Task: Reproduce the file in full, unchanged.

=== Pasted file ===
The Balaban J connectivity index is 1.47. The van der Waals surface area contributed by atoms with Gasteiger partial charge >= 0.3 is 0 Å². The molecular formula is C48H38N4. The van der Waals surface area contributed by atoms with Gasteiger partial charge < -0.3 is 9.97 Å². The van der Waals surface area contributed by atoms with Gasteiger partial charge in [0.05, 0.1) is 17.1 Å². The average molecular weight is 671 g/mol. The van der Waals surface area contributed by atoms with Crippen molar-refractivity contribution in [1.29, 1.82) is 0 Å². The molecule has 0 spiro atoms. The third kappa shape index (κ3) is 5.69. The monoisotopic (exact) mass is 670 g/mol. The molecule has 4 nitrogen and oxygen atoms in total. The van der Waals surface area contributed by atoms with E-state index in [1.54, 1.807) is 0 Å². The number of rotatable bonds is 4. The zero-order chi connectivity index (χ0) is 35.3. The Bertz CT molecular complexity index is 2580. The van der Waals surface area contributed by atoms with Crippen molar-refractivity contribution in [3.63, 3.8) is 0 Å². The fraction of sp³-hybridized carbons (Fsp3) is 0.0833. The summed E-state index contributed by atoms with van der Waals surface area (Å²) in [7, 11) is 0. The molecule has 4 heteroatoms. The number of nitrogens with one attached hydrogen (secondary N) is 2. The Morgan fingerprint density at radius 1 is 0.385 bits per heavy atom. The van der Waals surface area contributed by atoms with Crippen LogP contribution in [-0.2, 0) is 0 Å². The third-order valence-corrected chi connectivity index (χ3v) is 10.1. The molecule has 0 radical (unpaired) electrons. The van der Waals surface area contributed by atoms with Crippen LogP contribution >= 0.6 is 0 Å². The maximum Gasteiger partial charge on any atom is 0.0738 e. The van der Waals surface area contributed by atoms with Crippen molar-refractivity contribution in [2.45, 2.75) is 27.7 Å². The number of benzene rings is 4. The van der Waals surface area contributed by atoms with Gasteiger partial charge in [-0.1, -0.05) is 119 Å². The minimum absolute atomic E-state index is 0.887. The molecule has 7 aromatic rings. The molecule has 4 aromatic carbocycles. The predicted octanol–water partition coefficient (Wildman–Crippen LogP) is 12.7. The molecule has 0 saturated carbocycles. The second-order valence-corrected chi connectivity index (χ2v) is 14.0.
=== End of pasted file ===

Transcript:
The Balaban J connectivity index is 1.47. The van der Waals surface area contributed by atoms with Gasteiger partial charge >= 0.3 is 0 Å². The molecular formula is C48H38N4. The van der Waals surface area contributed by atoms with Gasteiger partial charge < -0.3 is 9.97 Å². The van der Waals surface area contributed by atoms with Gasteiger partial charge in [0.05, 0.1) is 17.1 Å². The average molecular weight is 671 g/mol. The van der Waals surface area contributed by atoms with Crippen molar-refractivity contribution in [1.29, 1.82) is 0 Å². The molecule has 0 spiro atoms. The third kappa shape index (κ3) is 5.69. The monoisotopic (exact) mass is 670 g/mol. The molecule has 4 nitrogen and oxygen atoms in total. The van der Waals surface area contributed by atoms with E-state index in [1.54, 1.807) is 0 Å². The number of rotatable bonds is 4. The zero-order chi connectivity index (χ0) is 35.3. The Bertz CT molecular complexity index is 2580. The van der Waals surface area contributed by atoms with Crippen molar-refractivity contribution in [3.63, 3.8) is 0 Å². The fraction of sp³-hybridized carbons (Fsp3) is 0.0833. The summed E-state index contributed by atoms with van der Waals surface area (Å²) in [7, 11) is 0. The molecule has 4 heteroatoms. The number of nitrogens with one attached hydrogen (secondary N) is 2. The Morgan fingerprint density at radius 1 is 0.385 bits per heavy atom. The van der Waals surface area contributed by atoms with Crippen LogP contribution in [-0.2, 0) is 0 Å². The third-order valence-corrected chi connectivity index (χ3v) is 10.1. The molecule has 0 radical (unpaired) electrons. The van der Waals surface area contributed by atoms with Crippen LogP contribution >= 0.6 is 0 Å². The maximum Gasteiger partial charge on any atom is 0.0738 e. The van der Waals surface area contributed by atoms with Crippen molar-refractivity contribution in [2.45, 2.75) is 27.7 Å². The number of benzene rings is 4. The van der Waals surface area contributed by atoms with Gasteiger partial charge in [-0.1, -0.05) is 119 Å². The minimum absolute atomic E-state index is 0.887. The molecule has 7 aromatic rings. The molecule has 4 aromatic carbocycles. The predicted octanol–water partition coefficient (Wildman–Crippen LogP) is 12.7. The molecule has 0 saturated carbocycles. The second-order valence-corrected chi connectivity index (χ2v) is 14.0.